Christianity and Disney’s Frozen
With the recent theatrical re-release of Disney’s Frozen the sing-along version came a resurgence in exploration of the movie’s themes and possible connections to the Christian faith. Some of the producers working with the film have even acknowledged the presence of Christian themes in the movie, calling them more subtle than overt. So, this last Monday I was glad to join Rod Zwonitzer on KFUO’s Cross Defense, to discuss some of the implicit and explicit Christian themes in the movie Frozen. Here’s the link if you want to listen to the program on KFUO’s on demand archive.
If you’ve seen the movie and have any comments relating to this discussion, feel free and post them in the comment thread below.
Also, I’ve posted some of my thoughts below which I had summarized for our local newspaper here in Huntington Beach, CA. This is a good, albeit brief, example of apologetics for the tender-minded, using things like art, movies, literature, or music to give people a glimpse of the one true story, the Grand Miracle of Christ’s incarnation, life, death, and resurrection.
Caution! This movie review contains spoilers!
Frozen was one of those rare cases where the movie was better than the book. Frozen was (loosely) based upon The Snow Queen by Hans Christian Anderson. However, the portions of the story that bore resemblance to the original fairy tale were a few names, and the words “snow” and “queen.” But I’m glad Disney departed from the original because they made it a better story in the end.
At its heart, Frozen is about love and sacrifice. In the beginning of the movie we find a royal family with two daughters, Elsa and Anna. Elsa has a gift. She can magically summon snow and ice. However, she discovers that her gift can be a blessing or a curse.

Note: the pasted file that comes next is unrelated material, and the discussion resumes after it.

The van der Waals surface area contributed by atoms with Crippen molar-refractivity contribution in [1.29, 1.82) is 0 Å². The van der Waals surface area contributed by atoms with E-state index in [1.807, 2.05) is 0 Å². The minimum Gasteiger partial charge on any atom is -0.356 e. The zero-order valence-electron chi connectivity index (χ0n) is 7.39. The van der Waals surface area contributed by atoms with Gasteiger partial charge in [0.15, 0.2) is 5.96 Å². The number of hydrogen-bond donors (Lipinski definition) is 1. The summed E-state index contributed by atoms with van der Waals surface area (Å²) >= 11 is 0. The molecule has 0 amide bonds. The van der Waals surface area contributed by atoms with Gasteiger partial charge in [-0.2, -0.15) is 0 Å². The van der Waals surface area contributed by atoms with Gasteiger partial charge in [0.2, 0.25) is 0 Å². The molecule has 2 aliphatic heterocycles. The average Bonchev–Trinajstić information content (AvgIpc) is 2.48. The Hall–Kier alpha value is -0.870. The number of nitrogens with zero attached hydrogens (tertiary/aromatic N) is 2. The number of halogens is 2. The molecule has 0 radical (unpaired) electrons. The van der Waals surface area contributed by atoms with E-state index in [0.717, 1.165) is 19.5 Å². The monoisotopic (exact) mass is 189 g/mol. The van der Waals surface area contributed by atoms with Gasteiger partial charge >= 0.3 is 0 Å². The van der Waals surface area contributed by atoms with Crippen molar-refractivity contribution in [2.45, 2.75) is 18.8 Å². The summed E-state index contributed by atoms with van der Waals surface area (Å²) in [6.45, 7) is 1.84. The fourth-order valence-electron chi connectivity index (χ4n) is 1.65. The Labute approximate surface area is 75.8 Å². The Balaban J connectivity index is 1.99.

Later in the course of the film, we find out that only an act of true love can break the curse which had spread. At Elsa’s coronation the gates of Arendelle were open for the first time in years but there was trouble. Elsa’s icy powers came unleashed and Arendelle was frozen in an eternal winter. Elsa fled her home to the Northern Mountain to live in isolation. The naturally, adventurous and impetuously optimistic Anna went after her. Meanwhile the whole land awaited an act of true love to break the curse.
Thankfully, that act of true love came. But it did not come as expected. The prince, Hans turned out to be a snake-tongued, two-faced, power-hungry boy who manipulated Anna’s innocent love. Kristoff, the hard-working, rough and tumbled ice-block salesman was the underdog in the running to save Arendelle from the curse of an eternal winter.
Eventually, Hans was discovered for a fool. Kristoff and Anna fell in love. But it was Anna who was the surpise Christ-figure of Frozen. As Hans stood over Elsa with sword in hand, ready to strike the fatal blow, Anna threw herself in front of her sister. She placed her frozen, dying body between Hans’ sword and Elsa. The frostbitten curse got her just in time for the sword to fall upon her frozen hand. It was a self-sacrificing love.
What a marvelous picture of Christianity. Jesus stood between us and death and took death’s blow for us, all the way to the hilt. Jesus placed his dying body between us and the grave. Self-giving, self-sacrificing love. Jesus placed all others before himself. But Jesus didn’t stay dead. Jesus is risen from the dead. Sin’s frozen gloom over us is melted. Death’s cold, icy grip on us is shattered by the warmth of Jesus’ resurrection.